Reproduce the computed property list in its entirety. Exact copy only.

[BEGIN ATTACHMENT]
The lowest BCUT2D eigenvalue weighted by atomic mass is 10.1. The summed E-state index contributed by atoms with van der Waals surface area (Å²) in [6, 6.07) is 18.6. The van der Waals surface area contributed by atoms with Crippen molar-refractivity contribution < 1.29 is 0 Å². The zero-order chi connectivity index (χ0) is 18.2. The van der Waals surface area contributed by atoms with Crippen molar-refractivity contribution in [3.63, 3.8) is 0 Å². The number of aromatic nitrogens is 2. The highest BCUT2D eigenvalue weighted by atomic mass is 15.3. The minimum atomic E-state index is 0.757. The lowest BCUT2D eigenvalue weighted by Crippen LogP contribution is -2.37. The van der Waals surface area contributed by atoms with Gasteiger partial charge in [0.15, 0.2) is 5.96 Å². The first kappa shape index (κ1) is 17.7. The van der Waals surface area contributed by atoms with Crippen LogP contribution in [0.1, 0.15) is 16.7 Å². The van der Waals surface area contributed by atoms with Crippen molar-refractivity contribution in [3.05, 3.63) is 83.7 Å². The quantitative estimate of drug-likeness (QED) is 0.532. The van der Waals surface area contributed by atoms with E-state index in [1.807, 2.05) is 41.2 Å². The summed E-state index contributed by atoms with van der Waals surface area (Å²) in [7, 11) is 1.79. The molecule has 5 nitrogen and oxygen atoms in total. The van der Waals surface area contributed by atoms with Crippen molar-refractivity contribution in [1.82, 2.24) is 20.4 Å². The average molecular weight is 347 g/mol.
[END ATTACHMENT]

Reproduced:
The lowest BCUT2D eigenvalue weighted by atomic mass is 10.1. The summed E-state index contributed by atoms with van der Waals surface area (Å²) in [6, 6.07) is 18.6. The van der Waals surface area contributed by atoms with Crippen molar-refractivity contribution < 1.29 is 0 Å². The zero-order chi connectivity index (χ0) is 18.2. The van der Waals surface area contributed by atoms with Crippen molar-refractivity contribution in [3.63, 3.8) is 0 Å². The number of aromatic nitrogens is 2. The highest BCUT2D eigenvalue weighted by atomic mass is 15.3. The minimum atomic E-state index is 0.757. The lowest BCUT2D eigenvalue weighted by Crippen LogP contribution is -2.37. The van der Waals surface area contributed by atoms with Gasteiger partial charge in [0.15, 0.2) is 5.96 Å². The first kappa shape index (κ1) is 17.7. The van der Waals surface area contributed by atoms with Crippen LogP contribution in [0.1, 0.15) is 16.7 Å². The van der Waals surface area contributed by atoms with Crippen molar-refractivity contribution in [3.05, 3.63) is 83.7 Å². The quantitative estimate of drug-likeness (QED) is 0.532. The van der Waals surface area contributed by atoms with E-state index in [1.807, 2.05) is 41.2 Å². The summed E-state index contributed by atoms with van der Waals surface area (Å²) in [7, 11) is 1.79. The molecule has 5 nitrogen and oxygen atoms in total. The van der Waals surface area contributed by atoms with Crippen molar-refractivity contribution in [1.82, 2.24) is 20.4 Å². The average molecular weight is 347 g/mol.